Height of flower head base
    3–5 mm
    Inflorescence branching (Solidago)
    NA
    Inflorescence shape
    • the flower heads grow in clusters from the axils of the branches or leaves
    • the inflorescence is not flat-topped but appears rounded, with some flower heads distinctly higher than others
    Inflorescence stem
    • hairs are present on the stem of the inflorescence
    • the stem of the inflorescence is not hairy
    Ovary attachment
    the ovary is attached at or near the base
    Ovary beak
    there is a beak on the ovary
    Ovary cross-section
    the ovary is roughly square or with four corners
    Ovary hair type
    the ovary has hairs on it, but the hairs have no glands
    Ovary hairs
    the ovary has hairs on it
    Ovary surface
    the ovary surface is textured with tiny points, bumps or wrinkles
    Peduncle length
    1–6 mm
    Ray flower color
    NA
    Ray flower reproductive parts
    NA
    Ray flowers
    0
    Ray length
    0 mm
    Reproductive system
    the flowers on the plant may have either carpels or stamens, but always in separate flowers
    Smaller bracts at base of bracts
    there is no smaller, outer cycle of bracts
    Style branch number
    the style has one branch
    Width of flower head base
    2–3 mm
  • Fruits or seeds
    Number of pappus parts
    0
    Ovary length in developed fruit
    3–3.5 mm
    Seed hair tuft bases
    NA
    Seed hair tuft color
    NA
    Seed hair tuft details
    NA
    Seed hair tuft length
    0 mm
    Seed hair tuft tips
    NA
    Seed hairs uniform
    NA
    Seed tuft scale number
    0
    Seed tuft type
    there is no pappus on the ovary
    Top of disk flower ovary
    NA
    Tuft or plume on fruit
    NA
  • Glands or sap
    Leaf blade glands
    the leaf blades have glandular (translucent) dots or scales
    Sap
    the sap is clear and watery
  • Growth form
    Growth form
    the plant has one or more free-standing stems
    Plant lifespan
    the plant is annual, it lacks evidence of previous years' growth
    Spines on plant
    the plant has no spines
    Underground organs
    there is a thickened taproot on the plant
  • Leaves
    Final leaf segment width (compound lvs only)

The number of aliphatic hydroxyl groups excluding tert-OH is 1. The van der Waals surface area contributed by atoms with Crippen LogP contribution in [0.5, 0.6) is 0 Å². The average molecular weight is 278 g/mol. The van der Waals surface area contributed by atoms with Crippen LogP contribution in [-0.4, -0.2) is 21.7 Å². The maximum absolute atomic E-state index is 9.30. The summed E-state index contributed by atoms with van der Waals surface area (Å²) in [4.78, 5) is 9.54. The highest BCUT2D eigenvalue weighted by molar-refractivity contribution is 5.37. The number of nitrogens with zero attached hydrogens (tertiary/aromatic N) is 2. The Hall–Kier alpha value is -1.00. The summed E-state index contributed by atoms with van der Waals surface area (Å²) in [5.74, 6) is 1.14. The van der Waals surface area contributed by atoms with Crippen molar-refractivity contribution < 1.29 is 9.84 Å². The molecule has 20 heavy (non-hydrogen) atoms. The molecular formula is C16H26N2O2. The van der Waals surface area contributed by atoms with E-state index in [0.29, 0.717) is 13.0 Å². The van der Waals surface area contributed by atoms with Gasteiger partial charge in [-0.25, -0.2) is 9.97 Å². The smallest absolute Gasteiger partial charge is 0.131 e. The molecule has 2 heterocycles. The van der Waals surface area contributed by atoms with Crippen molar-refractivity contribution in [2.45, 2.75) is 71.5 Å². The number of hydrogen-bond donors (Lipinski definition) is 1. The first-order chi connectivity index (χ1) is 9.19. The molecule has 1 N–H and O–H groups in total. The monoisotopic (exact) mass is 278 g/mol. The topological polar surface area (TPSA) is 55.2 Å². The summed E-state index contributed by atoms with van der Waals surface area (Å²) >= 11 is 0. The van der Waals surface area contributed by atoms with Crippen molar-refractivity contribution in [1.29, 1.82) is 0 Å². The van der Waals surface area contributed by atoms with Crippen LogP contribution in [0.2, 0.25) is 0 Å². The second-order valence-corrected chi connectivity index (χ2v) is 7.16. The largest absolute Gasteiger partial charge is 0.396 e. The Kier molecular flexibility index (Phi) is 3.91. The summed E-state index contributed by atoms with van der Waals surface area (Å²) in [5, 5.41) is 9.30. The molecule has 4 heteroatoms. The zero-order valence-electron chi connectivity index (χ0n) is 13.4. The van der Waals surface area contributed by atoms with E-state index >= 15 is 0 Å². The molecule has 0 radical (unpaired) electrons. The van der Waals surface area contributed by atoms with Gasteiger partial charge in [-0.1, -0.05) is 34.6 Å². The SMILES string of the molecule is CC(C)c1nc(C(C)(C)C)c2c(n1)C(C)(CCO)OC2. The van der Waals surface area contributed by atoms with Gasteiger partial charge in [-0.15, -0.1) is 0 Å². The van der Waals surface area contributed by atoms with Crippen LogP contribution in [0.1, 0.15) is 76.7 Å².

Up to 10 mm
    Hairs on underside of leaf blade
    the underside of the leaf is fuzzy or hairy
    Hairs on upper side of leaf blade
    the upper side of the leaf is fuzzy or hairy
    Leaf arrangement
    • alternate: there is one leaf per node along the stem
    • opposite: there are two leaves per node along the stem
    Leaf blade base
    the leaf has a distinct petiole
    Leaf blade base shape
    the base of the leaf blade is cuneate (wedge-shaped, tapers to the base with relatively straight, converging edges), or narrow
    Leaf blade bloom
    the underside of the leaf has no noticeable bloom
    Leaf blade edges
    • the edge of the leaf blade has lobes, or it has both teeth and lobes
    • the edge of the leaf blade has teeth
    Leaf blade hairs
    the leaf blade has simple hairs with no glands, and not tangled or wooly
    Leaf blade length
    25–90 mm
    Leaf blade shape
    • the leaf blade is elliptic (widest near the middle and tapering at both ends)
    • the leaf blade is lanceolate (lance-shaped; widest below the middle and tapering at both ends)
    • the leaf blade is ovate (widest below the middle and broadly tapering at both ends)
    • the leaf blade is triangular, with the stalk or attachment point on one of the sides
    Leaf blade surface colors
    there is no noticeable color variation on the upper surface of the leaf
    Leaf blade tip
    the tip of the leaf blade is acute (sharply pointed)
    Leaf blade veins
    the leaf blade has one main vein running from the base towards the tip
    Leaf blade width
    20–50 mm
    Leaf disposition
    the leaves are nearly similar in size, prominence of teeth, and length of stalks throughout the stem